A hike on the Inca Trail to Machu Picchu leads a group of Ivy League women into the crux of deceit and debauchery in Velástegui's novel. Taki and Koyam, street vendors in the Plaza de Armas in Cusco, Peru, overhear several ladies talking about a tour group. The two elderly locals are worried when they mention their prospective guide, Rodrigo, who's notorious for his reputed involvement in child trafficking and hasn't shown his face in Cusco in two years. Taki, who has psychiclike visions, and Koyam trail the group as the women trek to meet up with Rodrigo, while revenge-seeking Violette, who once accused the corrupt man of sacrificing her baby, also shadows the hikers. The novel (Traces of Bliss, 2012, etc.) brims with historical facts, including recurrent allusions to Hiram Bingham, the explorer who claimed to have discovered Machu Picchu in 1911. Some of these passages, like specifics on mallquis (mummified remains used in worship), slow the novel's tempo a bit. Still, they serve a narrative purpose and occur less frequently in the more intense second half, when Rodrigo's plan comes to light. The five women of the group, all with hopes of overcoming the perils of online dating, are each given memorable personalities, including the dense but resilient Tiffany, who drives home points with "duh-uh." The evolutions of the individual women provide some of the book's pluses--their mutual dislike of one another is indisputable, but they gradually come to friendly terms during their ordeal. Rodrigo is an intimidating bad guy, complete with minions who do his bidding and a god complex; he quite literally believes he's Illapa, the god of thunder. The novel does have comic relief, mostly in the form of Sandra, whose accented English is phonetically rendered. She insists that others pronounce her name "Zahndrah," and she spends much of her time not spending money and even demanding a refund when she hasn't paid anything at all. There's also a considerable narrative bite--some characters end up battered and bloody, and others may not make it out alive. Fortified by vibrant characters and a tenacious plot; it packs a mean punch when readers least expect it.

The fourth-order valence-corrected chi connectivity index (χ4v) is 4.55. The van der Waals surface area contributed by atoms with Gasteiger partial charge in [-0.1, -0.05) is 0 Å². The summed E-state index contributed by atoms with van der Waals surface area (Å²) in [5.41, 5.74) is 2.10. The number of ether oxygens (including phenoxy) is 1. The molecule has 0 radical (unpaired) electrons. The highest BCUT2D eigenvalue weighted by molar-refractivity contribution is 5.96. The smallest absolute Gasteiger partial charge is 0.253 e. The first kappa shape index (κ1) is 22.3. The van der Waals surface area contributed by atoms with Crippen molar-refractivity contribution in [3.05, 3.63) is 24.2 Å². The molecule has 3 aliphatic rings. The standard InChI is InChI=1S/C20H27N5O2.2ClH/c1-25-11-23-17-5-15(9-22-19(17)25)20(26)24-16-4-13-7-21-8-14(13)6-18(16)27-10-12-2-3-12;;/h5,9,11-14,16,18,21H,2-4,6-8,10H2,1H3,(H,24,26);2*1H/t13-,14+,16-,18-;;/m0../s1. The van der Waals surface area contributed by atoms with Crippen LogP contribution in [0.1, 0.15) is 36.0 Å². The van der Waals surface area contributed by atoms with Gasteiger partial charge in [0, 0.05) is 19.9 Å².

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Product Details

  • ISBN-13: 9780985176945
  • Publisher: Libros Publishing
  • Publication date: 6/4/2013
  • Pages: 344
  • Sales rank: 970,788
  • Product dimensions: 6.00 (w) x 9.10 (h) x 1.10 (d)

Meet the Author

Cecilia Velastegui was born high up in the Andes Mountains in Quito, Ecuador, where she spent her childhood. Although she now lives at sea level, she still owns two friendly alpacas. She was raised in California and France, and has traveled to over fifty countries. She received her graduate degree from the University of Southern California, and speaks four languages. Velastegui’s previous novel, Traces of Bliss, received First Place in Popular Fiction at the International Latino Book Awards in June 2012. It was also selected by the Association of American Publishers on the 2012 Las Comadres and Friends National Latino Book Club. Her debut novel, Gathering the Indigo Maidens, was a finalist in four categories in the International Latino Book Awards. She donates a portion of her proceeds to the fight against human trafficking, which is an underlying theme in her novels.
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Customer Reviews

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Sort by: Showing all of 3 Customer Reviews
  • Posted June 30, 2013

    more from this reviewer

    2.5 Stars 'Missing In Machu Picchu' is a contemporary fiction n

    2.5 Stars

    'Missing In Machu Picchu' is a contemporary fiction novel that follows four friends who get together to hike the Andes Mountains and to catch up with each other's lives. Along the way, they realize they have been misled and must now find a way to survive. Enter in the gorgeous hike guide named Rodrigo, and the friends find themselves vying for his attention while turning on each other in the process. Only Rodrigo isn't who he seems and the four women will find out just what they are made of if they are going to make it back alive.